In a Federation like Australia, different jurisdictions (States and Territories) may have different rules on what amounts to “discrimination” or “vilification”, and how those things interact with religious freedom. One of the pressing issues here in recent years has been whether there will be a “race to the bottom” in freedom of speech on religious issues, with one jurisdiction in particular, Tasmania, raising deep concerns with a very broad prohibition on causing “offence” related to matters such as sexual orientation.
Today the High Court of Australia, on appeal from NSW, has affirmed the decision of the NSW Court of Appeal that State and Territory “tribunals” (non-judicial panels usually used in discrimination issues) have no jurisdiction to impose penalties on residents of other Australian jurisdictions under their own local laws. The important decision in Burns v Corbett  HCA 15 (18 April 2018) (court-prepared summary available here) is a good outcome, and at the very least will force Australian jurisdictions to consider very carefully whether they want their local law to apply in other parts of the country. If they do, they will be required to give jurisdiction in those cases to their courts, rather than to lower tribunals.
I am presenting a paper on this topic this evening to a group of Christian health professionals in Newcastle. The paper may be downloaded here: Same Sex Marriage and Christian Health Professionals. The PowerPoint slides are also available: Foster RF for Health Professionals presentation.
The recent decision of the England and Wales Court of Appeal in Pemberton v Inwood  EWCA Civ 564 (22 March 2018) upholds what was in effect disciplinary action taken against a Church of England clergyman, the Reverend Canon Jeremy Pemberton, on account of his entering into a same-sex marriage. The decision is a sensible one which upholds the religious freedom of the Anglican church to operate in accordance with its fundamental religious beliefs.
A judge of the Federal Court of Australia, Justice Jagot, handed down a decision recently in which her Honour said that a Tribunal’s reasoning, based on the assumption that a person could never change their sexual orientation, was “affected by illogicality of the kind required to constitute jurisdictional error”- para . The decision, in Abboud v Minister for Immigration and Border Protection  FCA 185 (2 March 2018), was a sharp reminder that bureaucratic decisions must be based on evidence and not pre-conceived policy stances. The comments may have wider implications for arguments that are often unthinkingly presented about the possibility of someone changing their sexual orientation.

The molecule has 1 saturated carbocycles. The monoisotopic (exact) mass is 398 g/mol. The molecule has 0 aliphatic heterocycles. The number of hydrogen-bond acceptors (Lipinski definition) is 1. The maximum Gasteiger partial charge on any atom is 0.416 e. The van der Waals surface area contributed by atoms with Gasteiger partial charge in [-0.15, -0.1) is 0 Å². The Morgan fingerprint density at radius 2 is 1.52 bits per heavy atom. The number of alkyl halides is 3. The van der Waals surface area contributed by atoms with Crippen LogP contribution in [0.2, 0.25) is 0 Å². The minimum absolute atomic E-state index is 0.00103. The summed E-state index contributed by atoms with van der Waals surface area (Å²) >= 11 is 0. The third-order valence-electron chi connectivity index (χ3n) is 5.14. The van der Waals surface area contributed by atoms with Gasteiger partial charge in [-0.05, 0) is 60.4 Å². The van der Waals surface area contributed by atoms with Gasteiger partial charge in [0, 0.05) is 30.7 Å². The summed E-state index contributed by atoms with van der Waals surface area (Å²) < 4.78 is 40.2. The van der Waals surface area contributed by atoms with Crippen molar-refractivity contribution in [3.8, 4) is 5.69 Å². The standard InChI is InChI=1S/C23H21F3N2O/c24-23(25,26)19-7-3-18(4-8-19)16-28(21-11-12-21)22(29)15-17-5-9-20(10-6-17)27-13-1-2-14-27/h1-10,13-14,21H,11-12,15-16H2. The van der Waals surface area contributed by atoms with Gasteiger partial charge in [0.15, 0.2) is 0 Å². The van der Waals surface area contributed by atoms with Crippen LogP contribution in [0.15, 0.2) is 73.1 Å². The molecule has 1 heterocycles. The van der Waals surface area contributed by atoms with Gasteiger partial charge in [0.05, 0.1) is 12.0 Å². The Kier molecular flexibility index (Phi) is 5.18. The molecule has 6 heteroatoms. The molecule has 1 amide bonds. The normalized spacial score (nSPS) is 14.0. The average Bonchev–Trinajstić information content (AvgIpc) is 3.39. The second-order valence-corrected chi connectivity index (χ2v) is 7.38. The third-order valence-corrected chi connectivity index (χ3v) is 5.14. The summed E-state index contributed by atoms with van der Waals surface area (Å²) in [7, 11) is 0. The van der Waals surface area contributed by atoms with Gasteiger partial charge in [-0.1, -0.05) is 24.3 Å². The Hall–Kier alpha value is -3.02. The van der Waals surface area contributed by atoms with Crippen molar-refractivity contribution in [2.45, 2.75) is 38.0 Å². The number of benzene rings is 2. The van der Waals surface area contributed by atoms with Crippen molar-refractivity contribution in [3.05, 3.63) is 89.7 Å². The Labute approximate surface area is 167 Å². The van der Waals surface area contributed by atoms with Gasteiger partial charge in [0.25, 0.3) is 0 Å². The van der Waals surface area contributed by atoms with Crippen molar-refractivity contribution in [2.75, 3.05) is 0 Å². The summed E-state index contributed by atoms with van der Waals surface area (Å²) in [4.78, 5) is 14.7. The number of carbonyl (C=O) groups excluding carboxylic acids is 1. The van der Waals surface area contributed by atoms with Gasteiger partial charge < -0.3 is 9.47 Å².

I presented a paper at a conference on “Freedom of Religion or Belief: Creating the Constitutional Space for Other Fundamental Freedoms” on Thursday 15 Feb. The paper, “Protection of Religious Freedom under Australia’s Amended Marriage Law: Constitutional and Other Issues” is linked here for those who are interested: Freedom of Religion or Belief paper Foster .
I argue that, while some religious freedom rights are protected under the amended marriage law, there are some serious gaps in protection for some involved deeply in the celebration of same sex weddings, and also a failure to deal with a range of other issues, such as the ability of faith-based schools to operate in accordance with their fundamental commitments in both engagement of staff and teaching pupils, and whether people who conscientiously believe that same sex relationships are not best for human flourishing will be penalised in the workplace or elsewhere. I note that at least one State in the US has enacted legislation to deal with these issues, which has survived one challenge in the US Supreme Court, and I recommend that Australia seriously consider also legislating in this way.
A recent decision by a California Superior Court Judge holds that a bakery cannot be required by discrimination law to make a same sex wedding cake, where the owner has a religious reason for declining to do so. In Department of Fair Employment and Housing v Cathy’s Creations Inc (Cal Sup Ct, Kern Cty; BCV-17-102855; Lampe J, 5 Feb 2018) Judge Lampe refused an injunction against Cathy Miller, proprietor of Tastries Bakery, which would have required her to create a wedding cake for the same sex wedding of Mireya and Eileen Rodriguez-Del Rio. The basis for the decision was the free speech clause of the First Amendment to the US Constitution, the judge holding that creating a wedding cake was a constitutionally protected form of “free speech”.
The Religious Freedom Review Panel, chaired by the Hon Philip Ruddock, has invited submissions from all Australians on the protection of religious freedom in Australia. Submissions are being accepted until 14 February 2018. I attach a copy of my submission here: Submission on Religious Freedom Protection for RF Review Expert Panel (with permission of the Review Panel), and one of its attachments: Foster Attachment 1- Religious Freedom in Australia overview 2017. (There is a second attachment which I will release later, as it is a copy of a paper I am presenting at a conference in a couple of weeks.) Those who are interested in the area may find it helpful to see the sort of topics that I think ought to be addressed.